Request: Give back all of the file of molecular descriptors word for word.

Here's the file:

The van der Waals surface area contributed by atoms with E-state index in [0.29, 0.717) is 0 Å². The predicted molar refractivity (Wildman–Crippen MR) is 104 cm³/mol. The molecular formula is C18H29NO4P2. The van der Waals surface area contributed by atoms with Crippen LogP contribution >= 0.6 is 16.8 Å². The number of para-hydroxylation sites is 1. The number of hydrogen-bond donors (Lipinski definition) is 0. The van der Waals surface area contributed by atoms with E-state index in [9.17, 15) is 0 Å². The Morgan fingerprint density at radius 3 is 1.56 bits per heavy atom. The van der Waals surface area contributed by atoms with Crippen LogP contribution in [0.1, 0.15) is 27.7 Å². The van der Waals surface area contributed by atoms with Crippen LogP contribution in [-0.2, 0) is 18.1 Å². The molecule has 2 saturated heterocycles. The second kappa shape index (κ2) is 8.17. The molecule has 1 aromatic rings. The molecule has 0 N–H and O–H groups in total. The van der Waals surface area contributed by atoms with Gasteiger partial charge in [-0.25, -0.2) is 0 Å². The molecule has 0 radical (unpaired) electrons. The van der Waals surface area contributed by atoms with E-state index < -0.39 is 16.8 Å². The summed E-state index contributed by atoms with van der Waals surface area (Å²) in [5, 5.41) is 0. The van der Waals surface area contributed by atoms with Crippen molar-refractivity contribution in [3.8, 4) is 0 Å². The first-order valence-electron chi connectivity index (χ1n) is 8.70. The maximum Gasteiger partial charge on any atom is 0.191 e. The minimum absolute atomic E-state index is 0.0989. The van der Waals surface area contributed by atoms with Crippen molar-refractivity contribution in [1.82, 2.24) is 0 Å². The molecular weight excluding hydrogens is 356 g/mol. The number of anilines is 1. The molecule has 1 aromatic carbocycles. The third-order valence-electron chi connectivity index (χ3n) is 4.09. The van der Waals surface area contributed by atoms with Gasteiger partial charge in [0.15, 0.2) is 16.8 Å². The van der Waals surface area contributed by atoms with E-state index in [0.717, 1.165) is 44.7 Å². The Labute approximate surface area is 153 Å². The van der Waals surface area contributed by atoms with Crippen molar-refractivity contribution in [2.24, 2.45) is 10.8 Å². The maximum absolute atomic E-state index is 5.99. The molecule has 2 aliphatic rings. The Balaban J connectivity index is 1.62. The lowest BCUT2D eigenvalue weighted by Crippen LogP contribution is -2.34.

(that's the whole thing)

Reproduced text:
The van der Waals surface area contributed by atoms with E-state index in [0.29, 0.717) is 0 Å². The predicted molar refractivity (Wildman–Crippen MR) is 104 cm³/mol. The molecular formula is C18H29NO4P2. The van der Waals surface area contributed by atoms with Crippen LogP contribution >= 0.6 is 16.8 Å². The number of para-hydroxylation sites is 1. The number of hydrogen-bond donors (Lipinski definition) is 0. The van der Waals surface area contributed by atoms with E-state index in [9.17, 15) is 0 Å². The Morgan fingerprint density at radius 3 is 1.56 bits per heavy atom. The van der Waals surface area contributed by atoms with Crippen LogP contribution in [0.1, 0.15) is 27.7 Å². The van der Waals surface area contributed by atoms with Crippen LogP contribution in [-0.2, 0) is 18.1 Å². The molecule has 2 saturated heterocycles. The second kappa shape index (κ2) is 8.17. The molecule has 1 aromatic rings. The molecule has 0 N–H and O–H groups in total. The van der Waals surface area contributed by atoms with Gasteiger partial charge in [-0.25, -0.2) is 0 Å². The molecule has 0 radical (unpaired) electrons. The van der Waals surface area contributed by atoms with E-state index < -0.39 is 16.8 Å². The summed E-state index contributed by atoms with van der Waals surface area (Å²) in [5, 5.41) is 0. The van der Waals surface area contributed by atoms with Crippen molar-refractivity contribution in [3.8, 4) is 0 Å². The first-order valence-electron chi connectivity index (χ1n) is 8.70. The maximum Gasteiger partial charge on any atom is 0.191 e. The minimum absolute atomic E-state index is 0.0989. The van der Waals surface area contributed by atoms with Crippen molar-refractivity contribution in [1.82, 2.24) is 0 Å². The molecular weight excluding hydrogens is 356 g/mol. The number of anilines is 1. The molecule has 1 aromatic carbocycles. The third-order valence-electron chi connectivity index (χ3n) is 4.09. The van der Waals surface area contributed by atoms with Gasteiger partial charge in [0.15, 0.2) is 16.8 Å². The van der Waals surface area contributed by atoms with E-state index in [0.717, 1.165) is 44.7 Å². The Labute approximate surface area is 153 Å². The van der Waals surface area contributed by atoms with Crippen molar-refractivity contribution in [2.24, 2.45) is 10.8 Å². The maximum absolute atomic E-state index is 5.99. The molecule has 2 aliphatic rings. The Balaban J connectivity index is 1.62. The lowest BCUT2D eigenvalue weighted by Crippen LogP contribution is -2.34.